Audio Precision’s APx515 Audio Analyzer
Audio Precision, the Oregon-based manufacturer of audio analyzers, has announced the next addition to its APx range of analyzers. The APx515, as it’s known, is the baby of the family, and retails at a much lower price point than any of the other APx models. The APx515 has a $6,200 price tag in the U.S., making it, by our reckoning, the most affordable fully featured digital audio test analyzer on the market by some margin.
The APx515 is aimed at productionline audio test, an area towards which many T&M manufacturers currently seem to be looking for sales growth. According to Daniel Knighten, Audio Precision’s product specialist for the APx range, the company felt that while its sales to design engineers have always been strong, its instruments were regarded as too expensive to be purchased in the numbers needed for production line test, meaning that while some companies would have an AP analyzer in their design department, they would use something cheaper on their production lines.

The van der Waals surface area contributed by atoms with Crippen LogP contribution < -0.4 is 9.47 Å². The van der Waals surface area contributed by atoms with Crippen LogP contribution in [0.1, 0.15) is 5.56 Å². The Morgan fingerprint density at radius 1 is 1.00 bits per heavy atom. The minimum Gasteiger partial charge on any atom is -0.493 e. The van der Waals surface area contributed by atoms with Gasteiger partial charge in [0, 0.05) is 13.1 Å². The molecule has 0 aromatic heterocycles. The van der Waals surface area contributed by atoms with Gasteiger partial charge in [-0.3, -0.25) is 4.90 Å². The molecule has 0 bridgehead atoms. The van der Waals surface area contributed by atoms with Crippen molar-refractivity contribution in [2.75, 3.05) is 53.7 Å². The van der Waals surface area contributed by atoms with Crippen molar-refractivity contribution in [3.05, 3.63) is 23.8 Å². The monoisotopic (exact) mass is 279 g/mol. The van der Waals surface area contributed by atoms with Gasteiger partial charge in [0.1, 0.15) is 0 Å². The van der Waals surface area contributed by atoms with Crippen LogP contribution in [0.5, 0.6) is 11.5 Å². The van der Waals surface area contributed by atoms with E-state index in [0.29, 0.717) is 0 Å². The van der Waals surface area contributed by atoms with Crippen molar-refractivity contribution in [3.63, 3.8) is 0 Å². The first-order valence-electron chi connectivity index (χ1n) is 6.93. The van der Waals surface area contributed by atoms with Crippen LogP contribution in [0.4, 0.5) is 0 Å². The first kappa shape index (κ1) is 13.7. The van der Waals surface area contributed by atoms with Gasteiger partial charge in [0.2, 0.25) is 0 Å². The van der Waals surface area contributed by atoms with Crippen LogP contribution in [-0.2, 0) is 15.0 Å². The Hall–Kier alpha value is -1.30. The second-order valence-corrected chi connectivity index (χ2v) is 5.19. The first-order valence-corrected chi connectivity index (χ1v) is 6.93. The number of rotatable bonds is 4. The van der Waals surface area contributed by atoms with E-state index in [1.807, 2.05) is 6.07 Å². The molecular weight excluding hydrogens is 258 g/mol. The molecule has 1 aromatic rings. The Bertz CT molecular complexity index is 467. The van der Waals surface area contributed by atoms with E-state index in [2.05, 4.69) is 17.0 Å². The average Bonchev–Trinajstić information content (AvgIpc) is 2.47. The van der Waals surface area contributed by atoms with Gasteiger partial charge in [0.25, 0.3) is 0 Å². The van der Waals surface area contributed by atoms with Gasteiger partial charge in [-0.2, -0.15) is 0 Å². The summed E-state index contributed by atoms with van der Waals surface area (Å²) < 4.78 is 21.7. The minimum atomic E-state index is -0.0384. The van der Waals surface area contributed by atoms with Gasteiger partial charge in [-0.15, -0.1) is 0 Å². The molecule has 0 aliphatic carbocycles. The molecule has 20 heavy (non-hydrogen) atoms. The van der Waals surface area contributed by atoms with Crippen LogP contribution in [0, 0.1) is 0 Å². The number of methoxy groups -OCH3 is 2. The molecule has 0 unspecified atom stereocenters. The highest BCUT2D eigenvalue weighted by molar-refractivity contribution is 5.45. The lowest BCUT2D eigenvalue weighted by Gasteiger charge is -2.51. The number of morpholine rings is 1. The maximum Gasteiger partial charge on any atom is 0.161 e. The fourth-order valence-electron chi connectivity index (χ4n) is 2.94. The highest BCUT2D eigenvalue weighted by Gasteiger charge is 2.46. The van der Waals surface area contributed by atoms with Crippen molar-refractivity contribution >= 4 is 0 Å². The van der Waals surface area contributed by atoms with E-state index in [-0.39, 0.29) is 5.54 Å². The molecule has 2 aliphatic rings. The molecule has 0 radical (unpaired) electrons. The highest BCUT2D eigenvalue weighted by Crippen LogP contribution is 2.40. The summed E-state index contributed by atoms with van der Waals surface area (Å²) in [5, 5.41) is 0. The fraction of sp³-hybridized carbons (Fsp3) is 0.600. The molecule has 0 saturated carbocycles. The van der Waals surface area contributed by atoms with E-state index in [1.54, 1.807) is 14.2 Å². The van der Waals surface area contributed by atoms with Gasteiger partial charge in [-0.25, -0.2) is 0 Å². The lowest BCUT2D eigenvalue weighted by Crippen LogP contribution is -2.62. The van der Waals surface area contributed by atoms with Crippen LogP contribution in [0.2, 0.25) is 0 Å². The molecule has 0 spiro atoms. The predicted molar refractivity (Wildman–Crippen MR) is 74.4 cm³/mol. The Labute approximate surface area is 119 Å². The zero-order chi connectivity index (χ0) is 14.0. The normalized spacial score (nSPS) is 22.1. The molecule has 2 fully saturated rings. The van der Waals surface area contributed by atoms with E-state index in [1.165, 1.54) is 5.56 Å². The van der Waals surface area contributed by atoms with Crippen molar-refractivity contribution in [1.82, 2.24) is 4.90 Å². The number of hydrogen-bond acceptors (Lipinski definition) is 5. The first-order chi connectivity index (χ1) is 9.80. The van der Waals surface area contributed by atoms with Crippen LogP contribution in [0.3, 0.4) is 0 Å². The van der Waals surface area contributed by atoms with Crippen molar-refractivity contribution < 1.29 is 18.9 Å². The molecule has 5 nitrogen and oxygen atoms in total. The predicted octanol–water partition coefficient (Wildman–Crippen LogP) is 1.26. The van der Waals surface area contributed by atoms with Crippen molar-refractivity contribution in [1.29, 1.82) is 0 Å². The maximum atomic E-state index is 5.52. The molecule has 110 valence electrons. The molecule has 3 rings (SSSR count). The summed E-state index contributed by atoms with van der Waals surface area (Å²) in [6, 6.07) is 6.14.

This pattern was evident when Knighten was on a tour of AP’s customers in China and South Korea. “These factories were customers of ours,” he explains, “but instead of using AP analyzers for the quality control throughout their manufacturing chain, they might have just one of our instruments in their factories. They’d use that to test their production-line test instruments, which were often nothing more complex than older, very inexpensive distortion analyzers. And there would be lots of those—in a dozen factories, I counted over 500 very old analog distortion analyzers in use—but only one Audio Precision product in each. When I asked the factory managers about this, they said that they’d like to have more AP analyzers on the floor, but they were just too expensive to have them in those quantities. Clearly, we wanted to do something to change that situation, and make our analyzers more attractive at that production-line level. And of course, that aim is equally valid across the globe as it is to the contract manufacturing market in the Far East.”